Narendra Modi’s upcoming visit to Houston will be unlike any of the five previous visits that he has made to the United States of America as Prime Minister. This is because Texans — especially Houstonians — take great pride in their much-touted exceptionalism and in being different from the rest of America.
Many years ago, well before Hindutva became the mainstream national political ideology in India, a trade mission from the Greater Houston area went to Mumbai. Before starting their somewhat pioneering — at that time — business efforts in India’s commercial capital, the entire mission travelled more than 100 km by road to Malavli.
There they spent two days attending Vedanta classes, listening to spiritual discourses and meditating for a few hours each day. These top-notch businessmen were sure this exercise would be of benefit to them personally. However, in a typically Texan style, they also wanted to be on a level playing field with their counterparts in Mumbai and to gain a better understanding of India.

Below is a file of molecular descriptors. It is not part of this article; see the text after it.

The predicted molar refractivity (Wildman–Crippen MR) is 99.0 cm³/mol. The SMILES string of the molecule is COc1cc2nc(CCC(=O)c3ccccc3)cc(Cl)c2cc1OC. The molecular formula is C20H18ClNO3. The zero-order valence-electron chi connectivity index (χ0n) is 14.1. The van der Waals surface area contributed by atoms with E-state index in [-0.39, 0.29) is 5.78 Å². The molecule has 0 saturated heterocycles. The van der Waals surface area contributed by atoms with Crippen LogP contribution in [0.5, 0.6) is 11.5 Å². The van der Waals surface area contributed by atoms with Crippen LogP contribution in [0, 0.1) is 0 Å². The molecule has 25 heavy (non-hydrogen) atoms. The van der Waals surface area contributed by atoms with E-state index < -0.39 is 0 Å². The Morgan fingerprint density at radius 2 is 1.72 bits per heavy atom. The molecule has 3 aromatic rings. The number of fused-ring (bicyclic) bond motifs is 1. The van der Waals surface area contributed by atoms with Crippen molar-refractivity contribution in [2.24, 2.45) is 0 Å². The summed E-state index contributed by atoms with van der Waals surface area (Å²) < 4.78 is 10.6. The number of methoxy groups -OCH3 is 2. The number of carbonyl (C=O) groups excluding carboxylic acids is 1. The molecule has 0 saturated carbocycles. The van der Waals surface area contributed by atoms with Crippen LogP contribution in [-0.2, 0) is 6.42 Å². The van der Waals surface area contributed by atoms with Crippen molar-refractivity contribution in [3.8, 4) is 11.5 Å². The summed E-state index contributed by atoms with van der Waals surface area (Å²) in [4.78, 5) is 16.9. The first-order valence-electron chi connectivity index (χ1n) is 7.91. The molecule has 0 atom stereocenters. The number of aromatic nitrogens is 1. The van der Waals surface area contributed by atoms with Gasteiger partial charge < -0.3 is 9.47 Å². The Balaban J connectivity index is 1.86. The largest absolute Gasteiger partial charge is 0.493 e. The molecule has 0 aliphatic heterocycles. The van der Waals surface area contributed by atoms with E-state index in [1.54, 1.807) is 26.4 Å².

No other business mission from anywhere in America has embarked on courting business by investing their time or energy on Hindutva. So, when an Indian Prime Minister, who is popularly referred to in the US as a ‘Hindu nationalist’, goes to America’s energy capital on Sunday, Houston’s business leaders will have a feeling of déjà vu.
Ed Emmett, who led that trade mission to Mumbai, is excited about Modi’s visit to his city this weekend. When he led the delegation, Emmett was the top-most elected official of Harris County, a part of the Greater Houston area. It is one of the fastest growing counties in America.
Emmett's excitement is all the more now because Donald Trump, US President, will join the Prime Minister in a unique gesture. Emmet told me on Monday, as brisk preparations were under way in Houston to felicitate the two leaders, that India has always had a special place in his heart.